French law means Sikhs cannot wear turbans
May 17, 2004
ReligionNewsBlog.com • Wednesday May 19, 2004
PARIS (AP) – Sikh school boys must exchange their turbans for hair nets when a new law banning religious apparel in public schools takes effect in September, France’s education minister said Monday, shocking representatives of the Sikh community.
Education Minister Francois Fillon spoke after education officials adopted – with some misgivings – a set of guidelines to help school officials apply the law, which was enacted in March after a marathon parliament debate.
The law forbids conspicuous religious symbols and attire in the classroom, such as the Jewish skull cap and large Christian crosses, but it is chiefly aimed at the Muslim head scarf.
Under the guidelines, Muslim girls can only wear bandannas in schools that allow them, Fillon told a news conference Monday.
Asked in an interview about the turbans worn by Sikhs, he said an “arrangement” had been made with Sikhs to replace the traditional head gear with hair nets.
“We’ve come up with an arrangement,” Fillon told The Associated Press. “They accept wearing a hair net. It’s less aggressive, less showy.”
Representatives of the small Sikh community of 5,000-7,000 said they were unaware of any such arrangement. On the contrary, they said, Sikh representatives had received a letter from a counselor to Prime Minister Jean-Pierre Raffarin, dated May 10, that provided “conditional assurance” that Sikh boys could wear turbans in class.
“We were told that we could wear turbans because we never posed a problem,” said Karmvir Singh, a Paris member of United Sikhs.
Sikhs cover their hair with a turban, compulsory in their religion which originated in northern India in the 15th century.
“A hair net has no place and no meaning,” said the director of United Sikhs, Hardyal Singh, based in New York. “It’s appalling.”
A phone call to the prime minister’s office was not returned.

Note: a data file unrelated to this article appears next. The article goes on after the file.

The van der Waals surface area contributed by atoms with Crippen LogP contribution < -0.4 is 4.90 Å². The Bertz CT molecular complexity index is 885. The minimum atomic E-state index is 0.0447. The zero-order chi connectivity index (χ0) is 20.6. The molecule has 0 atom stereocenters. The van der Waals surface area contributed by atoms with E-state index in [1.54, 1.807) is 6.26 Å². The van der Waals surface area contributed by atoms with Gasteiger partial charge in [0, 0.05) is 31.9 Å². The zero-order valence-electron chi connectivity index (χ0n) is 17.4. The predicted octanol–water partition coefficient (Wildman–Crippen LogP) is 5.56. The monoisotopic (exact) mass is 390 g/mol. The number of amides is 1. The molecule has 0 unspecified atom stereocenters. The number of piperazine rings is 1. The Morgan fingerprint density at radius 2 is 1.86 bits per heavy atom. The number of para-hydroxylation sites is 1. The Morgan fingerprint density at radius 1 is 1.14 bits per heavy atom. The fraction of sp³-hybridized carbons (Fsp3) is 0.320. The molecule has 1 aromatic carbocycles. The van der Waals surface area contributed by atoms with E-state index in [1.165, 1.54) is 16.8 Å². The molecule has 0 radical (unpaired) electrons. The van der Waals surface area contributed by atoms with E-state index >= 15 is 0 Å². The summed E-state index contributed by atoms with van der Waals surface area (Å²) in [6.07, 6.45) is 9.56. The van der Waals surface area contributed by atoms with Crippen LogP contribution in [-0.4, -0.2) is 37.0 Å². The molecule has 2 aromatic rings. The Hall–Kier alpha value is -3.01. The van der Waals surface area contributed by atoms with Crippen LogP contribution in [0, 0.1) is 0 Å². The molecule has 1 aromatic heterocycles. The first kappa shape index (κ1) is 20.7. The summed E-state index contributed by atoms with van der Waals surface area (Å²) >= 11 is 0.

The school guidelines go beyond attire to forbid students from refusing certain courses – like physical education or biology – for religious reasons or rejecting professors based on their gender. The guidelines also forbid absences for religious reasons beyond major holidays.
Fillon said it will be up to individual schools to decide whether bandannas – seen by many Muslims as a substitute for head scarves – can be worn.
The new law is aimed at safeguarding the French principle of secularism, considered under threat by Muslims’ growing militancy over their identity and the practice by some girls of wearing head scarves to school.
“The most fundamentalist organizations considered that there was a weakness on the part of the French state and that this weakness could be exploited,” Fillon told reporters.
Teachers have reported that not only are head scarves increasingly prevalent in some schools, but students are refusing certain courses or contesting the right of a female professor to teach certain topics.
Fillon said he expected legal challenges when young girls who defy the law are dismissed from school.
“There will surely be organizations that try to test” the law, he told the AP. “But now we have a solid judicial basis.”
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